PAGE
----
Well, it's obviously fiction, but very much based on reality - That's what CSI is about (not the TV series, the real thing): Even in the most optimistic case, the investigators have all the prints they found near the crime scene, as well as all the faces from CCTV's in the nearby streets. This data is then cross-reffed to the bioDB, and the cross reference sits in the police station for years. In the meanwhile they use this data to obtain more suspects, harvest more prints and pictures, and so on and so forth. Now multiply this by the amount of open investigations. Your DB leaked just because you can automatically make mass queries - ain't science something ?
Note that we played this game And without letting a single image out of the DB, when the legislation (please read it - I gave the link somewhere in this thread) alows tons of people to pull the bio data out - so why wouldn't they ?
Phrased in another way (and directly answering your claim about using the DB w/o exposing it): there are two angles here: the Human angle, and the "provable security" angle. I just showed you that the DB - even under a milder legislation than the suggested one - is provably insecure. That is a reason +Eyal Fink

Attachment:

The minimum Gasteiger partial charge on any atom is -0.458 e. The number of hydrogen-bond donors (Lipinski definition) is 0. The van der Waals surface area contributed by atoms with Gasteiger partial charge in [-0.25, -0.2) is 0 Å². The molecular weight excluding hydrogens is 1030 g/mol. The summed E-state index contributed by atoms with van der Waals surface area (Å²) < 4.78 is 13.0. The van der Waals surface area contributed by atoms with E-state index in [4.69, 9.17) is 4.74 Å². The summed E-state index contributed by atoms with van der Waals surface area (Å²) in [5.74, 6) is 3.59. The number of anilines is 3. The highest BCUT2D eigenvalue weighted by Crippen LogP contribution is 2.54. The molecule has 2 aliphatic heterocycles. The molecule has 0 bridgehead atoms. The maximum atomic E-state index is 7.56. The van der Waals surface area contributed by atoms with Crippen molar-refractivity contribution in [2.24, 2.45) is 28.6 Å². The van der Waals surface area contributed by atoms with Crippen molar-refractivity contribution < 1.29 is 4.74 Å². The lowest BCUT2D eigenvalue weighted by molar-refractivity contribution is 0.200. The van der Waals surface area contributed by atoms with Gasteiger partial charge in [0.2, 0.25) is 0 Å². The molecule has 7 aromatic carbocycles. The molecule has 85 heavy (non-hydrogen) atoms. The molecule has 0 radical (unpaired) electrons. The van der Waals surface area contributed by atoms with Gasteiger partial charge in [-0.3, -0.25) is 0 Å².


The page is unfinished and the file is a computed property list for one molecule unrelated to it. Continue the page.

started the conversation with "I know it's going to leak"
Counter scoop: the fact that you can obtain data for a certain price about almost anyone is feature not a bug. The fact that this price is non trivial (to a back of the envelope estimate, don't just say "it's not hi" - you are simply wrong here) is what's currently stopping us from being under constant surveillance (which will include our medical and financial data, things I - and most people - like to keep to themself).
The database the military has is much better legislated (to be used only to identify your body, this was violated only <10 times ever AFAIK), and it is indexed by name.
Please don't bring the current US as a model for where you want to go. I'm sure you can read the news about the current mischiefs of the NSA and the drone command.
I am not a security expert either, but a) I know enough - some of what I know I told you, and b) most of the security people I know are either terrified, or thinking how to use the situation to their advantage (money, consulting, getting grants - Adi Shamir being a notable example here). If you think I'm wrong, a good counter argument is not "there are procedures", but "here are the procedures, and this is why they will work under any given attack".